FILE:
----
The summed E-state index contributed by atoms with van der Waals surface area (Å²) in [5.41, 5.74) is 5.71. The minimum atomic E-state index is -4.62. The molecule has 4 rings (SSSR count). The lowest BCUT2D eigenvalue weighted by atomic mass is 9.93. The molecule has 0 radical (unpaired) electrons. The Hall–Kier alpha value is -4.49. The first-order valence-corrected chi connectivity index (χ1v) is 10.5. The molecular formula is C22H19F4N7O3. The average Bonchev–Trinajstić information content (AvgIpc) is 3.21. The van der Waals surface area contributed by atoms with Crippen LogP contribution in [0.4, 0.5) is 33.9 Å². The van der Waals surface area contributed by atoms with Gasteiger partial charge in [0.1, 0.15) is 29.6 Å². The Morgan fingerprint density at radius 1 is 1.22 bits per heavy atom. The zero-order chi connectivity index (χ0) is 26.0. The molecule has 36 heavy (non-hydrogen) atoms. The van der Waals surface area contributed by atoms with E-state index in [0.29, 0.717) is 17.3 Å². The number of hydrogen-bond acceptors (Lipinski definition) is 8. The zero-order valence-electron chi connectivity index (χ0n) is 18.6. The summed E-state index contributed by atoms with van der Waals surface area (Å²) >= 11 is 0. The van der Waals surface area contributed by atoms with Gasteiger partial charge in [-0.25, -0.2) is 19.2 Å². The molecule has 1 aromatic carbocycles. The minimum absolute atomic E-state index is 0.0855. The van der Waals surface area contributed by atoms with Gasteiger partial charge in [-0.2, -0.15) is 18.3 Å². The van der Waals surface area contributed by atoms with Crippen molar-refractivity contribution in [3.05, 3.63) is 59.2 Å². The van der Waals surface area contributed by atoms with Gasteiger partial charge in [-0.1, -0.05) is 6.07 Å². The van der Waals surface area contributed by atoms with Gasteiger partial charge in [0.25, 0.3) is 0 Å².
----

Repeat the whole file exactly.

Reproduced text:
The summed E-state index contributed by atoms with van der Waals surface area (Å²) in [5.41, 5.74) is 5.71. The minimum atomic E-state index is -4.62. The molecule has 4 rings (SSSR count). The lowest BCUT2D eigenvalue weighted by atomic mass is 9.93. The molecule has 0 radical (unpaired) electrons. The Hall–Kier alpha value is -4.49. The first-order valence-corrected chi connectivity index (χ1v) is 10.5. The molecular formula is C22H19F4N7O3. The average Bonchev–Trinajstić information content (AvgIpc) is 3.21. The van der Waals surface area contributed by atoms with Crippen LogP contribution in [0.4, 0.5) is 33.9 Å². The van der Waals surface area contributed by atoms with Gasteiger partial charge in [0.1, 0.15) is 29.6 Å². The Morgan fingerprint density at radius 1 is 1.22 bits per heavy atom. The zero-order chi connectivity index (χ0) is 26.0. The molecule has 36 heavy (non-hydrogen) atoms. The van der Waals surface area contributed by atoms with E-state index in [0.29, 0.717) is 17.3 Å². The number of hydrogen-bond acceptors (Lipinski definition) is 8. The zero-order valence-electron chi connectivity index (χ0n) is 18.6. The summed E-state index contributed by atoms with van der Waals surface area (Å²) >= 11 is 0. The van der Waals surface area contributed by atoms with Gasteiger partial charge in [-0.25, -0.2) is 19.2 Å². The molecule has 1 aromatic carbocycles. The minimum absolute atomic E-state index is 0.0855. The van der Waals surface area contributed by atoms with Gasteiger partial charge in [-0.2, -0.15) is 18.3 Å². The van der Waals surface area contributed by atoms with Crippen molar-refractivity contribution in [3.05, 3.63) is 59.2 Å². The van der Waals surface area contributed by atoms with Gasteiger partial charge in [-0.1, -0.05) is 6.07 Å². The van der Waals surface area contributed by atoms with Gasteiger partial charge in [0.25, 0.3) is 0 Å².